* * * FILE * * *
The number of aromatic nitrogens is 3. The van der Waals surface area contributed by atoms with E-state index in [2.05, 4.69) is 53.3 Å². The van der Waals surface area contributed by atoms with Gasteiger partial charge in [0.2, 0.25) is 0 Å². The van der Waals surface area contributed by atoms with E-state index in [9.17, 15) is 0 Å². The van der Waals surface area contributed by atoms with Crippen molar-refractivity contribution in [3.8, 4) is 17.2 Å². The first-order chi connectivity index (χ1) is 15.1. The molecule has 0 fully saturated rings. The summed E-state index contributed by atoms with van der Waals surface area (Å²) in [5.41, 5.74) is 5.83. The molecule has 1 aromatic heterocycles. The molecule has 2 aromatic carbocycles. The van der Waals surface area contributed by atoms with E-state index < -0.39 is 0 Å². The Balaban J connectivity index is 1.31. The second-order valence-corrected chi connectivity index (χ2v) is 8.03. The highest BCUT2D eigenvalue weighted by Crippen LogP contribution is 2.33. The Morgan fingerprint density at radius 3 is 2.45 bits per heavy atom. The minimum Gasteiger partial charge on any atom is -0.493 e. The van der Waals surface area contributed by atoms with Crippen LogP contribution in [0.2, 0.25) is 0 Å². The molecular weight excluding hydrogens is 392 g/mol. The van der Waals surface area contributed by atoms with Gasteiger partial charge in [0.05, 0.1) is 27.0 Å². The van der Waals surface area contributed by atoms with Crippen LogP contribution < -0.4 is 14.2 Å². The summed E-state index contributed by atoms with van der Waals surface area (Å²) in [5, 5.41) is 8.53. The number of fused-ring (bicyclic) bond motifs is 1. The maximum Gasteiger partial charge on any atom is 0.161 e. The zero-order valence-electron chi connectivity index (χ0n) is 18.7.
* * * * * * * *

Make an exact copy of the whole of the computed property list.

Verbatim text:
The number of aromatic nitrogens is 3. The van der Waals surface area contributed by atoms with E-state index in [2.05, 4.69) is 53.3 Å². The van der Waals surface area contributed by atoms with Gasteiger partial charge in [0.2, 0.25) is 0 Å². The van der Waals surface area contributed by atoms with E-state index in [9.17, 15) is 0 Å². The van der Waals surface area contributed by atoms with Crippen molar-refractivity contribution in [3.8, 4) is 17.2 Å². The first-order chi connectivity index (χ1) is 15.1. The molecule has 0 fully saturated rings. The summed E-state index contributed by atoms with van der Waals surface area (Å²) in [5.41, 5.74) is 5.83. The molecule has 1 aromatic heterocycles. The molecule has 2 aromatic carbocycles. The van der Waals surface area contributed by atoms with E-state index < -0.39 is 0 Å². The Balaban J connectivity index is 1.31. The second-order valence-corrected chi connectivity index (χ2v) is 8.03. The highest BCUT2D eigenvalue weighted by Crippen LogP contribution is 2.33. The Morgan fingerprint density at radius 3 is 2.45 bits per heavy atom. The minimum Gasteiger partial charge on any atom is -0.493 e. The van der Waals surface area contributed by atoms with Crippen LogP contribution in [0.2, 0.25) is 0 Å². The molecular weight excluding hydrogens is 392 g/mol. The van der Waals surface area contributed by atoms with Gasteiger partial charge in [0.05, 0.1) is 27.0 Å². The van der Waals surface area contributed by atoms with Crippen LogP contribution < -0.4 is 14.2 Å². The summed E-state index contributed by atoms with van der Waals surface area (Å²) in [5, 5.41) is 8.53. The number of fused-ring (bicyclic) bond motifs is 1. The maximum Gasteiger partial charge on any atom is 0.161 e. The zero-order valence-electron chi connectivity index (χ0n) is 18.7.